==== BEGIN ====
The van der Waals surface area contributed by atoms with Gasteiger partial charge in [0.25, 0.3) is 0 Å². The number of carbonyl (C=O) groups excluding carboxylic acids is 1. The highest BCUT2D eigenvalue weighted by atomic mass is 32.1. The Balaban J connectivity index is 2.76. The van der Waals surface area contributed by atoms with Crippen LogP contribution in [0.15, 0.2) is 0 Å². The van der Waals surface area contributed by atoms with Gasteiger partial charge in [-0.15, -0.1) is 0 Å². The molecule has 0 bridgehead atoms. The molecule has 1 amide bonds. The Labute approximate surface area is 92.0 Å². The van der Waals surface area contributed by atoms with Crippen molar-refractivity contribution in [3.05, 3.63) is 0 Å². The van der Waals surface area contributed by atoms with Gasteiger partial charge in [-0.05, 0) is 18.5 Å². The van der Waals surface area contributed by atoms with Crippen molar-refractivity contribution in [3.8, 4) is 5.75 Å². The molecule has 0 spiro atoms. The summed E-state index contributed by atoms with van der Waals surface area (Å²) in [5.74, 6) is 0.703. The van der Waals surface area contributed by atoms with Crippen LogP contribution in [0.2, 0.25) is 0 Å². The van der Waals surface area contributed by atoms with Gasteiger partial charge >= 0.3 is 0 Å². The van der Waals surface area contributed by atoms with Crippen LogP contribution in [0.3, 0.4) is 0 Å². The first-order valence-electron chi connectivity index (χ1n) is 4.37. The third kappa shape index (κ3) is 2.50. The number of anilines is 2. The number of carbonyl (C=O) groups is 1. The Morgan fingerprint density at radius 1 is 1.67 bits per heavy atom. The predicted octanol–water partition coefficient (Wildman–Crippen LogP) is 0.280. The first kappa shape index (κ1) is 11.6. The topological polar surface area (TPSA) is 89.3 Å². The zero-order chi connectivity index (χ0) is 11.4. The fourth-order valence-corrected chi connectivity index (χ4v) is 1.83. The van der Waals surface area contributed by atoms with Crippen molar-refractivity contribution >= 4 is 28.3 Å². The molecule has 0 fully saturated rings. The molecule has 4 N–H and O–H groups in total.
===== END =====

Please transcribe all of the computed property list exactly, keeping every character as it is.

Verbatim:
The van der Waals surface area contributed by atoms with Gasteiger partial charge in [0.25, 0.3) is 0 Å². The number of carbonyl (C=O) groups excluding carboxylic acids is 1. The highest BCUT2D eigenvalue weighted by atomic mass is 32.1. The Balaban J connectivity index is 2.76. The van der Waals surface area contributed by atoms with Crippen LogP contribution in [0.15, 0.2) is 0 Å². The van der Waals surface area contributed by atoms with Gasteiger partial charge in [-0.15, -0.1) is 0 Å². The molecule has 0 bridgehead atoms. The molecule has 1 amide bonds. The Labute approximate surface area is 92.0 Å². The van der Waals surface area contributed by atoms with Crippen molar-refractivity contribution in [3.05, 3.63) is 0 Å². The van der Waals surface area contributed by atoms with Gasteiger partial charge in [-0.05, 0) is 18.5 Å². The van der Waals surface area contributed by atoms with Crippen molar-refractivity contribution in [3.8, 4) is 5.75 Å². The molecule has 0 spiro atoms. The summed E-state index contributed by atoms with van der Waals surface area (Å²) in [5.74, 6) is 0.703. The van der Waals surface area contributed by atoms with Crippen LogP contribution in [0.2, 0.25) is 0 Å². The van der Waals surface area contributed by atoms with Gasteiger partial charge >= 0.3 is 0 Å². The van der Waals surface area contributed by atoms with Crippen LogP contribution in [0.3, 0.4) is 0 Å². The first-order valence-electron chi connectivity index (χ1n) is 4.37. The third kappa shape index (κ3) is 2.50. The number of anilines is 2. The number of carbonyl (C=O) groups is 1. The Morgan fingerprint density at radius 1 is 1.67 bits per heavy atom. The predicted octanol–water partition coefficient (Wildman–Crippen LogP) is 0.280. The first kappa shape index (κ1) is 11.6. The topological polar surface area (TPSA) is 89.3 Å². The zero-order chi connectivity index (χ0) is 11.4. The fourth-order valence-corrected chi connectivity index (χ4v) is 1.83. The van der Waals surface area contributed by atoms with Crippen molar-refractivity contribution >= 4 is 28.3 Å². The molecule has 0 fully saturated rings. The molecule has 4 N–H and O–H groups in total.